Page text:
I think the important principle is to be dedicated to learning what you need to know, whether that is in school or empirically.”
10. Structured format of grade school.
“It shouldn’t be that you’ve got these grades where people move in lockstep and everyone goes through English, math, science, and so forth from fifth grade to sixth grade to seventh grade like it’s an assembly line. People are not objects on an assembly line. That’s a ridiculous notion. People learn and are interested in different things at different paces.
You really want to disconnect the whole grade-level thing from the subjects. Allow people to progress at the fastest pace that they can or are interested in, in each subject. It seems like a really obvious thing.”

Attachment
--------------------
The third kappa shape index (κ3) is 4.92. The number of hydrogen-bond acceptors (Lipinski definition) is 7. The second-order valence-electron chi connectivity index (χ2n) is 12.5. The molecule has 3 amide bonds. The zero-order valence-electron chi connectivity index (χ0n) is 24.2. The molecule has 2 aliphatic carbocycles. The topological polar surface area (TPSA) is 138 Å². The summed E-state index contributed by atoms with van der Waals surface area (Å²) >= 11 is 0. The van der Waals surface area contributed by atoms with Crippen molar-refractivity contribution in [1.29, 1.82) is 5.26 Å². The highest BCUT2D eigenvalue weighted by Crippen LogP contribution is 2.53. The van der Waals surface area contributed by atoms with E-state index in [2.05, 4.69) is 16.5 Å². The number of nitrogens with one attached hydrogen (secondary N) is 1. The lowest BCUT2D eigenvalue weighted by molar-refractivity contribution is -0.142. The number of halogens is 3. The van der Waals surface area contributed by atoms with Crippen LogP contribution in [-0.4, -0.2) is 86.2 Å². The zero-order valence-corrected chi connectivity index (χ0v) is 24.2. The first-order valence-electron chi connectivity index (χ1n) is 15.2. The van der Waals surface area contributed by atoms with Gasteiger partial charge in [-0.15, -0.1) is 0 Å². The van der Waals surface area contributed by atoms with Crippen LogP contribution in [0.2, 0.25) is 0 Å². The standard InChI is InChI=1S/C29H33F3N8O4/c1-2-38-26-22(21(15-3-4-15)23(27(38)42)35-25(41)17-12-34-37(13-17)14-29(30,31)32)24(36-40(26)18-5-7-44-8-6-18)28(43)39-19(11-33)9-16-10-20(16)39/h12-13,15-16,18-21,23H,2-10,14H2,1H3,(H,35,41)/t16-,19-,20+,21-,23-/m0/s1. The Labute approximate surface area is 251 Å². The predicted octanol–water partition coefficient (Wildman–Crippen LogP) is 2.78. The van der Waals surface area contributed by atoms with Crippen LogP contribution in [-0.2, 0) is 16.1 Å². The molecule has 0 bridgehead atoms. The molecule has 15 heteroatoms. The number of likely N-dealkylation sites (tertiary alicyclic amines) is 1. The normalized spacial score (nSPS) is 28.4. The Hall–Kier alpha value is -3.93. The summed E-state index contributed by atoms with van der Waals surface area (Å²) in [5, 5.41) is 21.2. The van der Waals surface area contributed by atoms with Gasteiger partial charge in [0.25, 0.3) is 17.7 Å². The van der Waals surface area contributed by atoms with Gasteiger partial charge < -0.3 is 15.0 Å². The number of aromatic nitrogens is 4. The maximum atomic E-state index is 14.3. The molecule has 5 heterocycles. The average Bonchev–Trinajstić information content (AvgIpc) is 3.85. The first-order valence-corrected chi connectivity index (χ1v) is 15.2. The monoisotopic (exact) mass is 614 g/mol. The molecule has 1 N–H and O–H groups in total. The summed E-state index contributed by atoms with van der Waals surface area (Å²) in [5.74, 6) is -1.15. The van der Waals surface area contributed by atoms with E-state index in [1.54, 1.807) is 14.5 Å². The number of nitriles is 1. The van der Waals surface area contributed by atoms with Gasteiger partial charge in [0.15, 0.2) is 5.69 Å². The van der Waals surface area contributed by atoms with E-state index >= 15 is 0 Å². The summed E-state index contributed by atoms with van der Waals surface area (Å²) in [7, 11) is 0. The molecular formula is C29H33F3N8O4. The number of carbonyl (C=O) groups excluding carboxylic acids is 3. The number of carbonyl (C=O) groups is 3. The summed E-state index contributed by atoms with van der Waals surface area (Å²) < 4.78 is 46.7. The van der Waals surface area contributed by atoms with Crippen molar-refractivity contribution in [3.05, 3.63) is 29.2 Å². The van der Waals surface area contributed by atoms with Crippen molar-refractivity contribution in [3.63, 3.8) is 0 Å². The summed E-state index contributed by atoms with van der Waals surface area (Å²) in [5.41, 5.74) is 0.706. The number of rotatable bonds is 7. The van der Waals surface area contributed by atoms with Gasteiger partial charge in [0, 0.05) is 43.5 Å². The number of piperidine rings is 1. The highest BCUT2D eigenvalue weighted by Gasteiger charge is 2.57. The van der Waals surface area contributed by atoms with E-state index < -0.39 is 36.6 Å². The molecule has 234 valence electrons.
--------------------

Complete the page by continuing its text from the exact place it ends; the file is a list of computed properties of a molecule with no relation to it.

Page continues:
11. The value of the truth.
“I care a lot about the truth of things and trying to understand the truth of things. I think that’s important. If you’re going to come up with some solution, then the truth is really, really important.”
12. Aim for utility.
“It’s better to approach this [building a company] from the standpoint of saying–rather than you want to be an entrepreneur or you want to make money–what are some useful things that you do that you wish existed in the world?”
13. The value of profit.
“I think the profit motive is a good one if the rules of an industry are properly set up. There is nothing fundamentally wrong with profit. In fact, profit just means that people are paying you more for whatever you’re doing that you’re spending to create it. That’s a good thing.”
14. Creating a compelling company.
“Fundamentally, if you don’t have a compelling product at a compelling price, you don’t have a great company.”
15. 40-hour workweek.